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B’ house / 100 A associates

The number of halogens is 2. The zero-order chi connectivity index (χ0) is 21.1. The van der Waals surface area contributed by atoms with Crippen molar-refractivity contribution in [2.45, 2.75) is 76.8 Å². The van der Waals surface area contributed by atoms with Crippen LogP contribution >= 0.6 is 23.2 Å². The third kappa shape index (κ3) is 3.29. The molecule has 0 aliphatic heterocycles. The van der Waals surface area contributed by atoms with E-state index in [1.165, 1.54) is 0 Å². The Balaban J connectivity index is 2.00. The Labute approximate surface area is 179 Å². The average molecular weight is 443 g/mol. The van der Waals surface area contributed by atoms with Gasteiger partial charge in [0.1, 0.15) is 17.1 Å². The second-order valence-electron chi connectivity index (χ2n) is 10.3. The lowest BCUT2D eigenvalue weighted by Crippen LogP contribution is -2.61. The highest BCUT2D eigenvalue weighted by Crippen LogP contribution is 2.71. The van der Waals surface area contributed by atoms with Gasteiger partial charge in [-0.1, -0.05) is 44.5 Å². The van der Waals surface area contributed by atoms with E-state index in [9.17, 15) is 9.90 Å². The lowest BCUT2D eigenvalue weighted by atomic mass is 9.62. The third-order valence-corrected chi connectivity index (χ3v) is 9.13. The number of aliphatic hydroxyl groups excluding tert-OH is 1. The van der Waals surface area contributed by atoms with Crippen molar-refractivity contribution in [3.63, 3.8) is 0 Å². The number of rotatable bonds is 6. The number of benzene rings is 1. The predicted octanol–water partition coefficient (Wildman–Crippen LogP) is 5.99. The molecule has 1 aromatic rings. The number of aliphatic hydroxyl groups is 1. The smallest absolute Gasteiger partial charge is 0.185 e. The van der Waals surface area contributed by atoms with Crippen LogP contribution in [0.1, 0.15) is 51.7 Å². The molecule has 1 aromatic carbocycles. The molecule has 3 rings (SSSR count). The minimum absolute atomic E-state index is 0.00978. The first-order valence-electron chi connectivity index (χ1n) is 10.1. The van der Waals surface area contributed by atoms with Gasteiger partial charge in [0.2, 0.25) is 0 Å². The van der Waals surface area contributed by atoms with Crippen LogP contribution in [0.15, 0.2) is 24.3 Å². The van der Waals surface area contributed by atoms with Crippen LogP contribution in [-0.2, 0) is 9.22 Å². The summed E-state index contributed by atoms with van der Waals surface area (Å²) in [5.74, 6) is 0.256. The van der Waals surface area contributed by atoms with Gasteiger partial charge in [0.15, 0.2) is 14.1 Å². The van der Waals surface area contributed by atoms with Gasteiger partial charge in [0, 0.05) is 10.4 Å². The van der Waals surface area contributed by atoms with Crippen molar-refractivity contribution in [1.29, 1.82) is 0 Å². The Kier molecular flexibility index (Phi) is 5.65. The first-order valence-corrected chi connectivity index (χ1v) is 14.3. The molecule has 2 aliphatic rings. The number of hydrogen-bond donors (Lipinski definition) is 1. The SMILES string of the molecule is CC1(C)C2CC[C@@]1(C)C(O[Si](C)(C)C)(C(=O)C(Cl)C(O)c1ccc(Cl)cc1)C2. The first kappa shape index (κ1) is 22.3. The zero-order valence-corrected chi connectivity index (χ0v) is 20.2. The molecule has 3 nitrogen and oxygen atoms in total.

first_imgPhotographs:  Yadah Manufacturers Brands with products used in this architecture project Architects: 100 A associates Area Area of this architecture project CopyHouses•Namyangju-si, South Korea CopyAbout this office100 A associatesOfficeFollowProductConcrete#TagsProjectsBuilt ProjectsSelected ProjectsResidential ArchitectureHousesYanggu-gunNamyangju-siSouth KoreaPublished on January 25, 2017Cite: “B’ house / 100 A associates” 24 Jan 2017. ArchDaily. Accessed 11 Jun 2021. ISSN 0719-8884Read commentsBrowse the CatalogPanels / Prefabricated AssembliesTechnowoodGRP Siding Façade SystemPlasticsMitrexSolar SidingMetal PanelsAurubisCopper Alloy: Nordic RoyalSystems / Prefabricated PanelsKalwall®Translucent WalkwaysPanels / Prefabricated AssembliesIsland Exterior FabricatorsSpecialty Facade SystemsLightsLouis PoulsenLamps – LP Slim BoxWoodBruagAcoustic Panels with LEDTiles / Mosaic / GresiteHisbalitMosaic Tiles – Palm SpringsMineral / Organic PaintsKEIMBlack Concrete – Concretal®-BlackSuspension SystemsMetawellAluminum Panels for Smart CeilingsDoorsGorter HatchesFloor Door – Fire RatedBricksDEPPEWaterstruck Bricks – 1622/1635ekws DFMore products »Read commentsSave世界上最受欢迎的建筑网站现已推出你的母语版本!想浏览ArchDaily中国吗?是否翻译成中文现有为你所在地区特制的网站?想浏览ArchDaily中国吗?Take me there »✖You’ve started following your first account!Did you know?You’ll now receive updates based on what you follow! Personalize your stream and start following your favorite authors, offices and users.Go to my stream Photographs Year:  ShareFacebookTwitterPinterestWhatsappMailOrhttps://www.archdaily.com/803738/b-house-100-a-associates Clipboard “COPY” “COPY” Save this picture!© Yadah+ 45 Share Manufacturers: Louis Poulsen, Ceadesign, Rexa, VistaSave this picture!© YadahRecommended ProductsEnclosures / Double Skin FacadesRodecaRound Facade at Omnisport Arena ApeldoornPorcelain StonewareGrespaniaPorcelain Tiles- CoverlamPorcelain StonewareCeramiche KeopeCeramic Tiles – BackPorcelain StonewareApavisaFloor Tiles – RegenerationText description provided by the architects. There is a small village in Namyangju-si. It is not a large village with large residential houses, but similar to small countryside villages of our childhood memories on holidays. The village isn’t occupied by young folk, but with elders. It’s not only the elders that make the time pass slowly, but the construction of the buildings may have to do with it. Tired of life’s troubles and health, homeowners flock to this village and hope to live with their parents here.Save this picture!© YadahAs we gear towards a residential space project, we aim to give residential space its justice and believe that we must provide different viewpoints than as designers and constructors alone. Because residential spaces are made for and planned by residential owners, it’s imperative that we consider their lifestyles, preferences, and backgrounds. In the end, it’s the residential owners that will spend the future in these homes, so at 100A we will give up our unnecessary egotism of designers to fulfill the needs of the home owners.Save this picture!© YadahTo achieve this, we try to set up meets with the homeowners at their pesonal locations such as their office or current homes. We are adamant about this in order to have a truthful conversation in a common space the homeowners will be comfortable in. We are also able to observe lighting, furniture, bikes, painting, and other artifacts of their lives to find out more of their lives.Save this picture!© YadahAt the inception of this particular project, we visited the homes of both the resident owner as well as their parents. They were both different in style, but similar in the way they live their day to day lives. Due to the style differences, the owners’ house was very simple while the parents’ home was very ostentatious, but both were well organized and clean. It was so clean in fact that it was hard to believe that people actually lived there. “The living space is so immaculate, is this a model home?” we asked the homeowner, but she said it was influenced by her mother. Growing up, she was used to seeing how well kept her mother was that if things are not organized, I don’t feel comfortable. Come to think of it, the parent’s place had only what they essentially needed.Save this picture!Site PlanThe 3 main points we focused on this project are: how to maintain the lifestyle of preferences of these two homes, how to mold these two homes naturally, and how to maintain privacy in both homes. The main area of concern was how the interior design will not only keep the styles and preferences intact, but maintain a state of distance and communion. To do this, we kept the lawns in the middle with both the common spaces facing each other. Meanwhile the bedrooms and bathrooms were kept on the further sides of each other. Also, the height distribution between the owners’ rooms and parents’ rooms are about 1 story apart. Last, the front gate and entrances are connected by a bridge for fairly easy access.Save this picture!© YadahHouse no.1 _ minimal & edge‘I’d like our house to be like an art gallery’The residential owners live in all white living space. The living space is also minimalist, so there mustn’t be any clutter. With high ceilings (3.5m), long windows seen across a narrow kitchen, wall lighting in bedrooms, the space felt voluminous and open. The sight of their parents’ structure seen across the lawn out looking the front window, it was as if their parents’ house was another work of art seen from their house. A trapdoor for some privacy was places as well. Adjacent the inner part of the living room was a small room for a bed and closet, and an office for the mother in which gives entry to the bathroom and bedroom. Downstairs is another office in which the husband can use to study and be a big part of his everyday lifestyle.Save this picture!© YadahHouse no.2 _ minimal & classic‘I want to bring in my parents’ furniture. The furniture must match the interior’There was a lot of thought put into the parents’ common space. At the second meeting with the residential owners’ parents, the first thing that caught our eyes were the elegant and grandiose furniture they owned. The fitting of this furniture in an apartment didn’t quite go hand in hand. It felt as if the furniture is trapped in a small area. The task at hand was to let the beautiful furniture breathe and flow freely in an open space. By adding bold colors, and some finishing touches, the furniture was able to be used to its potential.Save this picture!© YadahSave this picture!© YadahFirst floor’s common space was given high ceilings (6m), and dark color finishes were used for the furniture background so that the beautiful designs can be highlighted and notices. The shapes and sizes of the ceiling and living room windows coupled with the location of the long window of the front lawn are within context. The high and tall windows are meant for the two homes to look upon each other with ease. The windows in the kitchen and island kitchen allow for the mother to see the 4 seasons change as if it’s an art painting. A crystal chandelier overlooks the dining table in the first floor to add a classical touch and transition to the second floor. The second floor has an office for the father to overlook the lawn as well as guestrooms.Save this picture!© YadahProject gallerySee allShow lessRecreational Community Center Châtelaine – Balexert / STENDARDO MENNINGEN ARCHITECTESSelected ProjectsArrow Factory Hutong Media & Culture Creative Space / META StudioSelected Projects Sharecenter_img B’ house / 100 A associatesSave this projectSaveB’ house / 100 A associates Area:  311 m² Year Completion year of this architecture project ShareFacebookTwitterPinterestWhatsappMailOrhttps://www.archdaily.com/803738/b-house-100-a-associates Clipboard Houses ArchDaily 2016 B’ house / 100 A associates South Korea Projectslast_img read more